Monash IVF is proud of its IVF success rates.
We are committed to providing the latest and most proven clinical treatment programs to help you achieve a successful pregnancy.
Which cycles were used to calculate our success rates?
- Stimulated cycles with fresh blastocyst transfers
- Frozen embryo tranfers
- Donor egg (/ donor embryo)
- Cycles with missing pregnancy data
- Genetic testing (PGD/PGS)
Note: Clinical pregnancy: a pregnancy in which at least one of the following criteria is met:
- known to be ongoing at 20 weeks
- evidence by ultrasound of an intrauterine sac (with or without a fetal heart)
- examination of products of conception reveal chorionic villi, or
- an ectopic pregnancy has been diagnosed by laparoscope or by ultrasound.
Note:Clinical pregnancy rate is per the Australian and New Zealand Assisted Reproductive Database (ANZARD) definition.
Note: Blastocyst transfers account for greater than 80% of Monash IVF treatment cycles
Addendum to these graphs
Not every treatment cycle will result in an egg collection, an embryo transfer or embryo to freeze
You can read more about success rates and choosing an IVF clinic from this handy guide written by Access.
The vast majority of Monash IVF fresh embryo transfers are at the blastocyst stage.
Blastocyst transfers have become the treatment of choice for the majority of patients at Monash IVF clinics. A blastocyst is formed after a fertilised egg (embryo) is cultured in the laboratory for five days. Culturing embryos identifies those embryos that have the best chance of forming a pregnancy. Recent publications of local and international data consistently show that the average patient will conceive more quickly following a blastocyst embryo transfer.
Extending the culture of embryos to five days requires a considerable investment in technology and expertise, but our commitment aims to reduce the number of cycles required for the birth of a healthy baby. In 2009, two in three patients had a blastocyst transfer five days after egg collection.
Single Blastocyst Transfers
As the pregnancy rate following blastocyst transfer results in a higher pregnancy rate, it is strongly recommended that only one embryo is transferred to reduce the chance of twins or triplets. For these reasons, the majority of the embryo transfers performed at Monash IVF are single blastocyst transfers.
Important Factors to Consider when using Success Tables to Assess Clinics
Some clinics see more patients with difficult infertility problems, even though the probability of achieving success is low. Other clinics discourage such patients and only treat those with a high probability of achieving a pregnancy. At Monash IVF we treat all patients, even those who have been unsuccessful elsewhere.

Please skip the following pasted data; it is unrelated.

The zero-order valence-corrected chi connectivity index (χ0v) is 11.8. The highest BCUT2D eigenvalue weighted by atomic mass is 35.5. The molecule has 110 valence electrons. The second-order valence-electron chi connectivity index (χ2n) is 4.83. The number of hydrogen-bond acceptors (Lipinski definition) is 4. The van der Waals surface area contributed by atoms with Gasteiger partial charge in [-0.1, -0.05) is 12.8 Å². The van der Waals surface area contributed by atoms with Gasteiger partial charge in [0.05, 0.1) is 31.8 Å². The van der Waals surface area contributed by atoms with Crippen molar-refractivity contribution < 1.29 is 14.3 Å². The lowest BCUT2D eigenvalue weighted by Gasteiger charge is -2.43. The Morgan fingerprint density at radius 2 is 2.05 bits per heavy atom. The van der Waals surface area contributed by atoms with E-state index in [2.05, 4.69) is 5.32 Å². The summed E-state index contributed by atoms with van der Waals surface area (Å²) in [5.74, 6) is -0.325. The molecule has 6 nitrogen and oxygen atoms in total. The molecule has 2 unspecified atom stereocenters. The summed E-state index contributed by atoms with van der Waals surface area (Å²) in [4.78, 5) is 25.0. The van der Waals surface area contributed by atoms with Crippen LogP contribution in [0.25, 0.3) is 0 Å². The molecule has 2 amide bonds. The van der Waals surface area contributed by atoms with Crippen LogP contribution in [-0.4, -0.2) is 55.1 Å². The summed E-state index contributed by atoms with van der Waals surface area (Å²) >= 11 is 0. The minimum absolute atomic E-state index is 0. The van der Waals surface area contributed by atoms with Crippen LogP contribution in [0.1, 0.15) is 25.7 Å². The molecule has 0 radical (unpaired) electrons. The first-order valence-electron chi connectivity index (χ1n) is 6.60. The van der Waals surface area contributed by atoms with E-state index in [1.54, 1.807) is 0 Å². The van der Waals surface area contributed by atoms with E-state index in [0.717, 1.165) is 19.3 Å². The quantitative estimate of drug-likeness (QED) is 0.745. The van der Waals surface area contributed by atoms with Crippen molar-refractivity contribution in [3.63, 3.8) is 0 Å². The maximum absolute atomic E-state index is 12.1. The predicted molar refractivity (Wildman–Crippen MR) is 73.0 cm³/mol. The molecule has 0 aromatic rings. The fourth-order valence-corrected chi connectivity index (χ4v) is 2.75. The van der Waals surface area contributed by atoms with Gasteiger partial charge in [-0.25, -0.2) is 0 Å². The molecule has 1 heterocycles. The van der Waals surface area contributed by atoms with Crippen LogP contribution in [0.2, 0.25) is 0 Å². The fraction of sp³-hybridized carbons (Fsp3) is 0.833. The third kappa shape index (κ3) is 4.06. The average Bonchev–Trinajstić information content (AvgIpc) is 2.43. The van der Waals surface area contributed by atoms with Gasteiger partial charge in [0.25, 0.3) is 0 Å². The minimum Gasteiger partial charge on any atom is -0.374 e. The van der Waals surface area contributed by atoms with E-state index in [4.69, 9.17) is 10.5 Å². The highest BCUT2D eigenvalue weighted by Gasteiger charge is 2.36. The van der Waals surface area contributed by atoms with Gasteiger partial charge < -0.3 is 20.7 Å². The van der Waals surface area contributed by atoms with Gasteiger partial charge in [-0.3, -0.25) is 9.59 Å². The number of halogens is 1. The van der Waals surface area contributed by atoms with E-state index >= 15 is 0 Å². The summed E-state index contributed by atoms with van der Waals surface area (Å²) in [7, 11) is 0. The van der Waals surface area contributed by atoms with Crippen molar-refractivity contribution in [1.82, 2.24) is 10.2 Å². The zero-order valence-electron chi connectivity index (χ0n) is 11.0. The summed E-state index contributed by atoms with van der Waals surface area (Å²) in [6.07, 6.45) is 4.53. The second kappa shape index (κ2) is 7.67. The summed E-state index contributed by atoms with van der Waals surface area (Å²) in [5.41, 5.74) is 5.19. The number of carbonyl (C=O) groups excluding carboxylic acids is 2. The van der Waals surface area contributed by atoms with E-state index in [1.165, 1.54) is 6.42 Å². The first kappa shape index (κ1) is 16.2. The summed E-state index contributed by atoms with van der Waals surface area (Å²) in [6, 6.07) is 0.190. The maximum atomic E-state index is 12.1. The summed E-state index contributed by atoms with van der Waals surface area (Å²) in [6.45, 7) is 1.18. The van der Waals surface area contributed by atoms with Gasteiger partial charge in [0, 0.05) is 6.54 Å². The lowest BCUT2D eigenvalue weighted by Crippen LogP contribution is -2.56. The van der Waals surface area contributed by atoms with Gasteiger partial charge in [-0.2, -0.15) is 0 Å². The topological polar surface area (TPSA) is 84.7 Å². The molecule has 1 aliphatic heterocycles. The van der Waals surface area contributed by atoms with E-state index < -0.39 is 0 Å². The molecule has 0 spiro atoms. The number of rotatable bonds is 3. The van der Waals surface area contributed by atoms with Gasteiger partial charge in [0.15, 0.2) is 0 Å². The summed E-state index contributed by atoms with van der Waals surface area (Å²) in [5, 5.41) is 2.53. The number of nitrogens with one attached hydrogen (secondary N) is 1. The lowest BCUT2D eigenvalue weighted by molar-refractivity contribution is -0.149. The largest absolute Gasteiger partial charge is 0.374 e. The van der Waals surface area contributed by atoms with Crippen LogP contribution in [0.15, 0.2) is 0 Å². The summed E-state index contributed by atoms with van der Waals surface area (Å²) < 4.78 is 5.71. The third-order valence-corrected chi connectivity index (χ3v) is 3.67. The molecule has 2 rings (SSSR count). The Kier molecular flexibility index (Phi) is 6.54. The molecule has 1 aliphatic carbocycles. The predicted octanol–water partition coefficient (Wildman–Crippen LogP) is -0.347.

Will your Treatment be Successful?
Your Fertility Specialist will advise you as to your specific treatment options, and will also explain to you your chances of success, taking into consideration your type of infertility, your age and your treatment. ART procedures have progressed rapidly since their development and so have the associated success rates, but generalised success rates can be misleading due to the individuality of each patient’s situation. There are many hurdles to cross during treatment and it is recommended to keep in mind they all need to be successfully crossed in order to achieve a successful pregnancy.
Talk to your Fertility Specialist, IVF Nurse and Counsellor about these hurdles and your specific treatment, and ask as many questions as you need to. It is better to be well prepared than to have to deal with unexpected events during this important, and sometimes-difficult stage of your life.
Success rates can be affected by many factors, including:
- Genetic factors
- Fertility history
- Age of the female partner
- Lifestyle factors including weight and smoking
- Conditions contributing to infertility
- Quality of eggs and number of eggs recovered
- Quality of sperm (including motility and ability to penetrate the egg)
- Quality control in the laboratories; and
- Skill and competence of the treatment team
Although ART offers important options for the treatment of fertility problems, the decision to use ART involves many factors in addition to success rates. Going through repeated ART cycles requires substantial commitments of time, effort, money, and emotional energy. Therefore, you should carefully examine all related financial, psychological and medical issues, before beginning treatment. You may also wish to consider the location of the clinic, the counselling and support services available, and the rapport that staff have with their patients.
The pregnancy and birth rates for patients having routine IVF treatment decrease quite significantly from around 35 years of age.